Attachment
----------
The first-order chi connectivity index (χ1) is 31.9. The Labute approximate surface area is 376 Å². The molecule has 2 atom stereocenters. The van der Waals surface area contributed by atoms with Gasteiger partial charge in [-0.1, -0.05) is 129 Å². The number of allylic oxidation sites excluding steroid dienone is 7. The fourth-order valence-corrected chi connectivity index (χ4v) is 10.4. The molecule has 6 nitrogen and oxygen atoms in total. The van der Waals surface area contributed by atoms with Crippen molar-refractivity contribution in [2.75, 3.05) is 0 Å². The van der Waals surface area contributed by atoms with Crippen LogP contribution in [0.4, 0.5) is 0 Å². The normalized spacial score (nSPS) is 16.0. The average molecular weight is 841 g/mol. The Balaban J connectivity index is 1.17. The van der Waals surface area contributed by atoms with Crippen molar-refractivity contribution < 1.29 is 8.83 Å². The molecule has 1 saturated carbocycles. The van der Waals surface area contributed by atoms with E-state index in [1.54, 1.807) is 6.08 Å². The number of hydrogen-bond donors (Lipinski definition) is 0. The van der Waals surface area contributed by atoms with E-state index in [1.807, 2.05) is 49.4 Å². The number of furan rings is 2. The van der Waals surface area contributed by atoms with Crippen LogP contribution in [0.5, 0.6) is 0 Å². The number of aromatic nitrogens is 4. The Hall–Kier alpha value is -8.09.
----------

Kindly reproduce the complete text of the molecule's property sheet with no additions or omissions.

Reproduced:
The first-order chi connectivity index (χ1) is 31.9. The Labute approximate surface area is 376 Å². The molecule has 2 atom stereocenters. The van der Waals surface area contributed by atoms with Gasteiger partial charge in [-0.1, -0.05) is 129 Å². The number of allylic oxidation sites excluding steroid dienone is 7. The fourth-order valence-corrected chi connectivity index (χ4v) is 10.4. The molecule has 6 nitrogen and oxygen atoms in total. The van der Waals surface area contributed by atoms with Crippen molar-refractivity contribution in [2.75, 3.05) is 0 Å². The van der Waals surface area contributed by atoms with Crippen LogP contribution in [0.4, 0.5) is 0 Å². The normalized spacial score (nSPS) is 16.0. The average molecular weight is 841 g/mol. The Balaban J connectivity index is 1.17. The van der Waals surface area contributed by atoms with Crippen molar-refractivity contribution < 1.29 is 8.83 Å². The molecule has 1 saturated carbocycles. The van der Waals surface area contributed by atoms with E-state index in [1.54, 1.807) is 6.08 Å². The number of hydrogen-bond donors (Lipinski definition) is 0. The van der Waals surface area contributed by atoms with E-state index in [1.807, 2.05) is 49.4 Å². The number of furan rings is 2. The van der Waals surface area contributed by atoms with Crippen LogP contribution in [0.5, 0.6) is 0 Å². The number of aromatic nitrogens is 4. The Hall–Kier alpha value is -8.09.